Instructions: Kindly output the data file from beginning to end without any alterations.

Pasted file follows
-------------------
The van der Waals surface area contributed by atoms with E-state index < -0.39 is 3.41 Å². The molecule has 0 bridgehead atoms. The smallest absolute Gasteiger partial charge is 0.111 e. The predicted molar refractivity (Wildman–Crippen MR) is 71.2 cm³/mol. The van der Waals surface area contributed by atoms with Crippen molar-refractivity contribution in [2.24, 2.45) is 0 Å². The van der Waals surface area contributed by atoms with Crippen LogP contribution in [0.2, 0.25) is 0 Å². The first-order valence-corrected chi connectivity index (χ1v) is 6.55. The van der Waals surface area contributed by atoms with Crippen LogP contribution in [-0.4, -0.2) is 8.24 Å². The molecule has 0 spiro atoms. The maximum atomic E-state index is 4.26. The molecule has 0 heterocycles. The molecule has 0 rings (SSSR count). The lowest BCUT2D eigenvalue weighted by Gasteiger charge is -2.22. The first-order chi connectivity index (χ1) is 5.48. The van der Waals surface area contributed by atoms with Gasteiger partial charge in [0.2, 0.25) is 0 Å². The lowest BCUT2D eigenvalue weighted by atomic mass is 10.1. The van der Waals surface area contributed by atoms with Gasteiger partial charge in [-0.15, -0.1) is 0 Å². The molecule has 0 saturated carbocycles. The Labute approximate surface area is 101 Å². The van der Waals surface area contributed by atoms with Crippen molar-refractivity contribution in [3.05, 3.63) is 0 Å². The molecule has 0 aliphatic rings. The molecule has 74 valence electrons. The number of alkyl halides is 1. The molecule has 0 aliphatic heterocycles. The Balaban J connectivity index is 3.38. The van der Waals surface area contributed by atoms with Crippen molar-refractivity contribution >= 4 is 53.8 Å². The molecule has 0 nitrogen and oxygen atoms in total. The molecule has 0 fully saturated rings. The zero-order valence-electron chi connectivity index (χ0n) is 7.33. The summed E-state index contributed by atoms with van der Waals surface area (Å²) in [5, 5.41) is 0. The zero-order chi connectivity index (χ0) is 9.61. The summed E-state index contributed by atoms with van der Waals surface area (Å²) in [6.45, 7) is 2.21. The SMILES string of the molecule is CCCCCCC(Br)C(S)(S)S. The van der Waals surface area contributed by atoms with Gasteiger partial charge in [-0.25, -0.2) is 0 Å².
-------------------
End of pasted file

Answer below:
The van der Waals surface area contributed by atoms with E-state index < -0.39 is 3.41 Å². The molecule has 0 bridgehead atoms. The smallest absolute Gasteiger partial charge is 0.111 e. The predicted molar refractivity (Wildman–Crippen MR) is 71.2 cm³/mol. The van der Waals surface area contributed by atoms with Crippen molar-refractivity contribution in [2.24, 2.45) is 0 Å². The van der Waals surface area contributed by atoms with Crippen LogP contribution in [0.2, 0.25) is 0 Å². The first-order valence-corrected chi connectivity index (χ1v) is 6.55. The van der Waals surface area contributed by atoms with Crippen LogP contribution in [-0.4, -0.2) is 8.24 Å². The molecule has 0 spiro atoms. The maximum atomic E-state index is 4.26. The molecule has 0 heterocycles. The molecule has 0 rings (SSSR count). The lowest BCUT2D eigenvalue weighted by Gasteiger charge is -2.22. The first-order chi connectivity index (χ1) is 5.48. The van der Waals surface area contributed by atoms with Gasteiger partial charge in [0.2, 0.25) is 0 Å². The lowest BCUT2D eigenvalue weighted by atomic mass is 10.1. The van der Waals surface area contributed by atoms with Gasteiger partial charge in [-0.15, -0.1) is 0 Å². The molecule has 0 saturated carbocycles. The Labute approximate surface area is 101 Å². The van der Waals surface area contributed by atoms with Crippen molar-refractivity contribution in [3.05, 3.63) is 0 Å². The molecule has 0 aliphatic rings. The molecule has 74 valence electrons. The number of alkyl halides is 1. The molecule has 0 aliphatic heterocycles. The Balaban J connectivity index is 3.38. The van der Waals surface area contributed by atoms with Crippen molar-refractivity contribution >= 4 is 53.8 Å². The molecule has 0 nitrogen and oxygen atoms in total. The molecule has 0 fully saturated rings. The zero-order valence-electron chi connectivity index (χ0n) is 7.33. The summed E-state index contributed by atoms with van der Waals surface area (Å²) in [5, 5.41) is 0. The zero-order chi connectivity index (χ0) is 9.61. The summed E-state index contributed by atoms with van der Waals surface area (Å²) in [6.45, 7) is 2.21. The SMILES string of the molecule is CCCCCCC(Br)C(S)(S)S. The van der Waals surface area contributed by atoms with Gasteiger partial charge in [-0.25, -0.2) is 0 Å².